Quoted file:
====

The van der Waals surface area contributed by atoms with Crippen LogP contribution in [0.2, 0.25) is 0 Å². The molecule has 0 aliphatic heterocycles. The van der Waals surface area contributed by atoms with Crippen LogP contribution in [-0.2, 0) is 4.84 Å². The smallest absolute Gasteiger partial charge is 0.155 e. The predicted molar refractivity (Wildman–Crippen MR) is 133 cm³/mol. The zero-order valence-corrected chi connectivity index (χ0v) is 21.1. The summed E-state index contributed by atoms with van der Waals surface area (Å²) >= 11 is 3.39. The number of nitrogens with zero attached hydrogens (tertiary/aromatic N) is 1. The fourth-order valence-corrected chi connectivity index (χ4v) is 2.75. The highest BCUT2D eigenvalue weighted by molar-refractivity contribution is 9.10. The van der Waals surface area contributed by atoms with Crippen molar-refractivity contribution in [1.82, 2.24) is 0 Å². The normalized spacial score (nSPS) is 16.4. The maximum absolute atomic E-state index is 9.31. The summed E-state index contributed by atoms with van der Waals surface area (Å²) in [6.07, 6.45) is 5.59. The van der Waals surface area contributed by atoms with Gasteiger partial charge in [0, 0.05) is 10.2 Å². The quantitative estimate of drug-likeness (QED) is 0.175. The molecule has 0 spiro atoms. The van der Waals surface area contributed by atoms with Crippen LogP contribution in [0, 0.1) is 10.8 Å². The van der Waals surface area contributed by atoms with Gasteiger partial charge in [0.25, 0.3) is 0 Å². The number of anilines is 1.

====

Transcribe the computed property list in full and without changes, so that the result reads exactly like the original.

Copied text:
The van der Waals surface area contributed by atoms with Crippen LogP contribution in [0.2, 0.25) is 0 Å². The molecule has 0 aliphatic heterocycles. The van der Waals surface area contributed by atoms with Crippen LogP contribution in [-0.2, 0) is 4.84 Å². The smallest absolute Gasteiger partial charge is 0.155 e. The predicted molar refractivity (Wildman–Crippen MR) is 133 cm³/mol. The zero-order valence-corrected chi connectivity index (χ0v) is 21.1. The summed E-state index contributed by atoms with van der Waals surface area (Å²) >= 11 is 3.39. The number of nitrogens with zero attached hydrogens (tertiary/aromatic N) is 1. The fourth-order valence-corrected chi connectivity index (χ4v) is 2.75. The highest BCUT2D eigenvalue weighted by molar-refractivity contribution is 9.10. The van der Waals surface area contributed by atoms with Crippen molar-refractivity contribution in [1.82, 2.24) is 0 Å². The normalized spacial score (nSPS) is 16.4. The maximum absolute atomic E-state index is 9.31. The summed E-state index contributed by atoms with van der Waals surface area (Å²) in [6.07, 6.45) is 5.59. The van der Waals surface area contributed by atoms with Gasteiger partial charge in [0, 0.05) is 10.2 Å². The quantitative estimate of drug-likeness (QED) is 0.175. The molecule has 0 spiro atoms. The van der Waals surface area contributed by atoms with Crippen LogP contribution in [0, 0.1) is 10.8 Å². The van der Waals surface area contributed by atoms with Gasteiger partial charge in [0.25, 0.3) is 0 Å². The number of anilines is 1.